As of 2:30pm on Thursday, Aug. 25, the projected path of Hurricane Irene, which could still be downgraded to a category 2 storm by the time it hits New Jersey — if it does at all — has made New Jersey's governor call for a voluntary evacuation of the shore area. He is considering a mandatory evacuation.
CHRISTIE: "'Do not try to ride it out. It is not the smart thing to do."
First a 5.9 earthquake rocks the Atlantic City region and now a hurricane is making its way to the Garden State.
What a weather week.
New Jersey Gov. Chris Chrisite has declared a State of Emergency with expectation of Hurricane Irene to hit the Garden State shore area.
Christie tells Jersey Shore residents and visitors to evacuate by noon on Friday, Aug. 26.
It is a voluntary evacuation, according to reports. However, as experts expect the storm to hit the Jersey shore Saturday night, Christie urges Jersey shore-area residents and visitors not to come to the area this weekend and for those who are here now, to leave, if they can.
Here is video of Gov. Christie's 12"30pm press conference. Christie says he is considering a mandatory evacuation, but he is "not there yet."
According to the Associated Press:
"Gov. Chris Christie asked all visitors to New Jersey's shore to get out by midday Friday with Hurricane Irene poised to be a 'serious, significant event,' with flooding a threat across the entire state when the storm arrives this weekend.
The latest reports indicate that the Isaac is "much weaker than Katrina," but that thousands in Louisiana, Alabama and Mississippi have been forced to evacuate as the tropical storm moves in.
At least 19 deaths over the past 24 hours, from Florida up to Connecticut, have been blamed on Irene-related incidents, according to national officials.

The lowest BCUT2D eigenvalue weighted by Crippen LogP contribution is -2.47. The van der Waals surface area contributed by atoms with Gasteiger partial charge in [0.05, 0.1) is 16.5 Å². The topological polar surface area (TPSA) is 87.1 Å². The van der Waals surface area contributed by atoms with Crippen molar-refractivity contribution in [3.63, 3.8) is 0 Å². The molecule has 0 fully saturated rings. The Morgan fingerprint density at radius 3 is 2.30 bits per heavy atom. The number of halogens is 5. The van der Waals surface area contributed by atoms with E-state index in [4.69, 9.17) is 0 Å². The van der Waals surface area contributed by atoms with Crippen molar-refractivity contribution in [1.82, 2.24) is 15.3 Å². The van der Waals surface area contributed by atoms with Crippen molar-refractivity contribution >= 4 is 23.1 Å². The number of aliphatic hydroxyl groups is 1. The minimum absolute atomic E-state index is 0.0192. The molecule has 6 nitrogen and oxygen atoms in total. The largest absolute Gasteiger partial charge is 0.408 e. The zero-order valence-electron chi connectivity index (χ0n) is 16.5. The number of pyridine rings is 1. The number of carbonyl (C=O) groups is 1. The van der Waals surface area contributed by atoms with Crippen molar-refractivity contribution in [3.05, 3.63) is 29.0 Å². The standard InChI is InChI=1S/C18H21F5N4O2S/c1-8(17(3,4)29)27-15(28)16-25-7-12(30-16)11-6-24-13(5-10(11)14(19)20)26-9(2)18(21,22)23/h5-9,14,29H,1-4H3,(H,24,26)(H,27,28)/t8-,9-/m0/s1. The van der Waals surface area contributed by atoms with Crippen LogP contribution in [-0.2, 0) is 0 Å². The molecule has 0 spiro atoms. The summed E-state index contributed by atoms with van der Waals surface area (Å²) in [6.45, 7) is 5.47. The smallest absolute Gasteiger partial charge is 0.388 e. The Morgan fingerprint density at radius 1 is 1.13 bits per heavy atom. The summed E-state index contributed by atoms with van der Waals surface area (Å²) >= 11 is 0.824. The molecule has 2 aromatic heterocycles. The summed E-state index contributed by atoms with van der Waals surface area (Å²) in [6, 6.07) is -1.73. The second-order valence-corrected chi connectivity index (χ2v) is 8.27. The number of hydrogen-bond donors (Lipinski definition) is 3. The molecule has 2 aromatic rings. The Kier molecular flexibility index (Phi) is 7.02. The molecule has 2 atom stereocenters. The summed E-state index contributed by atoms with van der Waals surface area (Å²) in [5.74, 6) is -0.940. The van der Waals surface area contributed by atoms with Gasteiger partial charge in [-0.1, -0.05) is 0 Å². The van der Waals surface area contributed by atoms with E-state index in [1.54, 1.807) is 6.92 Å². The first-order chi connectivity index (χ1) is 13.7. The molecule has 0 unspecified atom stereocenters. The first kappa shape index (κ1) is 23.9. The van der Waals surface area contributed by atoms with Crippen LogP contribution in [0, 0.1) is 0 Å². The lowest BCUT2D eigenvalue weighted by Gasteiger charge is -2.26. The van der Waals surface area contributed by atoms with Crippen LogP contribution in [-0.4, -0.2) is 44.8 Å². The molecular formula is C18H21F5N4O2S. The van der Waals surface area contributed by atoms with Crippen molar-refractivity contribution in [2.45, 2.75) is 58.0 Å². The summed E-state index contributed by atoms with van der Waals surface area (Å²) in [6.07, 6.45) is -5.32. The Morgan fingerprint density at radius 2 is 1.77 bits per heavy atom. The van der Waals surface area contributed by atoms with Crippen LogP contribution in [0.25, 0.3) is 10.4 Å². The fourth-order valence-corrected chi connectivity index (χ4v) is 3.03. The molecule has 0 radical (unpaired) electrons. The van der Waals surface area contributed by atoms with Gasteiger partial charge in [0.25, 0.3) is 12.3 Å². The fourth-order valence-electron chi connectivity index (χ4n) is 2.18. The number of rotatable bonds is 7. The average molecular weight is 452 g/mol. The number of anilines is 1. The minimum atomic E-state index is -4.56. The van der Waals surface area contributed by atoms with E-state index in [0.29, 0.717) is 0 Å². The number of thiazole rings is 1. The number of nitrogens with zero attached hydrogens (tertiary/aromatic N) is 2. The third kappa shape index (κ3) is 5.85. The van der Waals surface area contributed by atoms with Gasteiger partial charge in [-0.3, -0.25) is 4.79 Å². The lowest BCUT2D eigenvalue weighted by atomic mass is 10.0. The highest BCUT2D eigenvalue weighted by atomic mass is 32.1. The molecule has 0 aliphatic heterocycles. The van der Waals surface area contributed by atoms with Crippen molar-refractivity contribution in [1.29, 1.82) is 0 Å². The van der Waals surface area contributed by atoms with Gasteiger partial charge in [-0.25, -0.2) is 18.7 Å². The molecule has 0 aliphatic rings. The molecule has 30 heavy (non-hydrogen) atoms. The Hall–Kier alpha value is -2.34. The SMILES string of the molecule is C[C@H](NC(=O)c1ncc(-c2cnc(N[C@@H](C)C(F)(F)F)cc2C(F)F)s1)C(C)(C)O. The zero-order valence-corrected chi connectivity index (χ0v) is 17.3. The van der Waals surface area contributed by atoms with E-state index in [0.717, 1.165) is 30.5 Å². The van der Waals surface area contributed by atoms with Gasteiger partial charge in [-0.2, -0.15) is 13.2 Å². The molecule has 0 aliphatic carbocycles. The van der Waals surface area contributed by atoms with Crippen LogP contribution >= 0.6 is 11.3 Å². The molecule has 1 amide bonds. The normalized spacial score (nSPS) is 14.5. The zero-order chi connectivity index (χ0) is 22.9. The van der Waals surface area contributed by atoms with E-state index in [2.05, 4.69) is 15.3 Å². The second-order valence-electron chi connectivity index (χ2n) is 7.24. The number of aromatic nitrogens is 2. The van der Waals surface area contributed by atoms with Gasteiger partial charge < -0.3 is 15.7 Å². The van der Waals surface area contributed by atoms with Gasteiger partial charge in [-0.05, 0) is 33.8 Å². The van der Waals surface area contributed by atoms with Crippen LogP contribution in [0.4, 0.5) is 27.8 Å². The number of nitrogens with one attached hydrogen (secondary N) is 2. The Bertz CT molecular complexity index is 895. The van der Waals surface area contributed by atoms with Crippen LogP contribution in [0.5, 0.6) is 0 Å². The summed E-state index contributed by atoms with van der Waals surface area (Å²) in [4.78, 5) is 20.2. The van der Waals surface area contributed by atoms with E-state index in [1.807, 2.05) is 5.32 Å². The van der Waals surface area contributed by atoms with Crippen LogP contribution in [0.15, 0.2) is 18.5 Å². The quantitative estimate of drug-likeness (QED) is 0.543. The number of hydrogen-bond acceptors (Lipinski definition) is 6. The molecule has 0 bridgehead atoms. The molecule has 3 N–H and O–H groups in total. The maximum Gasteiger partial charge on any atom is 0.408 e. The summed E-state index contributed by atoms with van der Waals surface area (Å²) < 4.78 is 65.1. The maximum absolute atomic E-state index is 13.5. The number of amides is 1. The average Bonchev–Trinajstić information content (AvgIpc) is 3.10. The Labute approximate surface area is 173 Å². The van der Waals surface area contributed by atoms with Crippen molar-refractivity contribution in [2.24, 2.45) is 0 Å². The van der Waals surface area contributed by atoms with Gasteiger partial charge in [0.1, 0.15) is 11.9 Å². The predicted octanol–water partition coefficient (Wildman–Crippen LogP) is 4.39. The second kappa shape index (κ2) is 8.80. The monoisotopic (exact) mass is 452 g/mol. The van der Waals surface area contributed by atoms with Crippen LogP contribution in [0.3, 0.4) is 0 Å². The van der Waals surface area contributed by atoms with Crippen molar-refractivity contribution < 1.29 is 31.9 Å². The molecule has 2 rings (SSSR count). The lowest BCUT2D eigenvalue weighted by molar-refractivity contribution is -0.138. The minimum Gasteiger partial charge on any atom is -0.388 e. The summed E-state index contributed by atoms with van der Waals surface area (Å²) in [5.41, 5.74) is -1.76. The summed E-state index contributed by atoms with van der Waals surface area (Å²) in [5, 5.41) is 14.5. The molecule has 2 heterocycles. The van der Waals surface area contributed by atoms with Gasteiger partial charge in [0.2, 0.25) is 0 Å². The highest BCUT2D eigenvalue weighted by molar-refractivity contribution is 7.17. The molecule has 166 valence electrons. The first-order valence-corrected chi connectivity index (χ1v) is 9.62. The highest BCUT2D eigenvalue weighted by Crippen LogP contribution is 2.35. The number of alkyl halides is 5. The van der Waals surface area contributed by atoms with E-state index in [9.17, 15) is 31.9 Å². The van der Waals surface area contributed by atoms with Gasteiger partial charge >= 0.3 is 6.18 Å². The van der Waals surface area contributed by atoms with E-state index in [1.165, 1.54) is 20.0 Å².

Hours after remarking during a Sunday afternoon press conference that a New Jersey firefighter “succumbed to his injuries from an attempted swift water rescue” in Princeton, New Jersey Governor Chris Christie's office acknowledged that Christie incorrectly stated today that that firefighter had died.
While Hurricane Irene has everybody signing the wrong words to the 1982 Dexy's Midnight Runners No. 1 hit "Come on Eileen," the following songs have likely come to mind for many in the path of the big storm.
See live photo feed, live Atlantic City Web cam and latest updates on Hurricane Irene and the Jersey shore region.
"Shelters are places of last resort," Christie said. "Do not go to a center because it's close to your house and driving to a friends' house would take an hour."
AP: "The National Weather Service on Thursday issued a hurricane warning for nearly all the state's 130-mile coast on the Atlantic Ocean, and for areas along the Delaware Bay and River from Cape May nearly to Trenton."
Thousands of people evacuated the many hotels and casinos in Atlantic City, with the city streets filled with people pouring from the buildings.
A cost-benefit analysis Bill and Kevin Burnett Inman News Q: I was recently offered earthquake insurance from my carrier. My thoughts are that it would make more sense to retrofit the house, as you mentioned in a recent article, rather than pay a monthly premium for insurance. What are your thoughts on this? I live about 45 minutes north of San Francisco. A: The answer of whether to buy earthquake insurance lies in a cost-benefit analysis and your tolerance for risk. A rider covering earthquake damage on a homeowner's insurance policy can double the cost of the coverage and typically comes with a whopping 15 percent deductible. Considering there have been two major quakes in the San Francisco Bay Area in the 20th century causing significant damage (San Francisco in 1906 and Loma Prieta in 1989), one might conclude the cost is not worth it. We've owned residential real estate in the Bay Area since the early 1970s. Although our carriers offered us earthquake insurance, we never bought it. We weighed the cost against the risk and opted out. Somehow, protecting against the Big One that never came...
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